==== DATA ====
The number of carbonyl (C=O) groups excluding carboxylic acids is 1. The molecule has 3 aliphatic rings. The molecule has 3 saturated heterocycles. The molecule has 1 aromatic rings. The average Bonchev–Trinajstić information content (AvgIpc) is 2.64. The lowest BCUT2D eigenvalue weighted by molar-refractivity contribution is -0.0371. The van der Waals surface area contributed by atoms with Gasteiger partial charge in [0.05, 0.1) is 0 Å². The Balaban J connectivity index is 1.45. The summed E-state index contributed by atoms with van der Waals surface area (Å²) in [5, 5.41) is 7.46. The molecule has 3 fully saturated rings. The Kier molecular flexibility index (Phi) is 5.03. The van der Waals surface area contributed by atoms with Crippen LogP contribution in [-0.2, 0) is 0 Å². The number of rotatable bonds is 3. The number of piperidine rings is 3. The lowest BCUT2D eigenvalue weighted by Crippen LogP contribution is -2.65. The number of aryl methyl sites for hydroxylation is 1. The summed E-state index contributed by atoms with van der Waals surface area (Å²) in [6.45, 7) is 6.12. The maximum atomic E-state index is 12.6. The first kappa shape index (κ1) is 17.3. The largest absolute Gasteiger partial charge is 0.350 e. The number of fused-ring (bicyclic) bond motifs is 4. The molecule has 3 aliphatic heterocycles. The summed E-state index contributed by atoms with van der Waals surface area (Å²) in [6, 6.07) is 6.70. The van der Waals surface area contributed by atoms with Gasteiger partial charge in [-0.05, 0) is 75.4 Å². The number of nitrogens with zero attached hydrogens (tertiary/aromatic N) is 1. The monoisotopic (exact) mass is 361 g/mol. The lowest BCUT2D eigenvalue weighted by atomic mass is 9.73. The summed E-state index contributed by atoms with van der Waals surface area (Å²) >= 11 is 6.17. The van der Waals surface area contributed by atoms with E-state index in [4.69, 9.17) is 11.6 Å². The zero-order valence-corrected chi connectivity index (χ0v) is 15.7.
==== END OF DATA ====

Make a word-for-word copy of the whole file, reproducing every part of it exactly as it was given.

The number of carbonyl (C=O) groups excluding carboxylic acids is 1. The molecule has 3 aliphatic rings. The molecule has 3 saturated heterocycles. The molecule has 1 aromatic rings. The average Bonchev–Trinajstić information content (AvgIpc) is 2.64. The lowest BCUT2D eigenvalue weighted by molar-refractivity contribution is -0.0371. The van der Waals surface area contributed by atoms with Gasteiger partial charge in [0.05, 0.1) is 0 Å². The Balaban J connectivity index is 1.45. The summed E-state index contributed by atoms with van der Waals surface area (Å²) in [5, 5.41) is 7.46. The molecule has 3 fully saturated rings. The Kier molecular flexibility index (Phi) is 5.03. The van der Waals surface area contributed by atoms with Crippen LogP contribution in [-0.2, 0) is 0 Å². The number of rotatable bonds is 3. The number of piperidine rings is 3. The lowest BCUT2D eigenvalue weighted by Crippen LogP contribution is -2.65. The number of aryl methyl sites for hydroxylation is 1. The summed E-state index contributed by atoms with van der Waals surface area (Å²) in [6.45, 7) is 6.12. The maximum atomic E-state index is 12.6. The first kappa shape index (κ1) is 17.3. The largest absolute Gasteiger partial charge is 0.350 e. The number of fused-ring (bicyclic) bond motifs is 4. The molecule has 3 aliphatic heterocycles. The summed E-state index contributed by atoms with van der Waals surface area (Å²) in [6, 6.07) is 6.70. The van der Waals surface area contributed by atoms with Gasteiger partial charge in [-0.05, 0) is 75.4 Å². The number of nitrogens with zero attached hydrogens (tertiary/aromatic N) is 1. The monoisotopic (exact) mass is 361 g/mol. The lowest BCUT2D eigenvalue weighted by atomic mass is 9.73. The summed E-state index contributed by atoms with van der Waals surface area (Å²) >= 11 is 6.17. The van der Waals surface area contributed by atoms with E-state index in [4.69, 9.17) is 11.6 Å². The zero-order valence-corrected chi connectivity index (χ0v) is 15.7.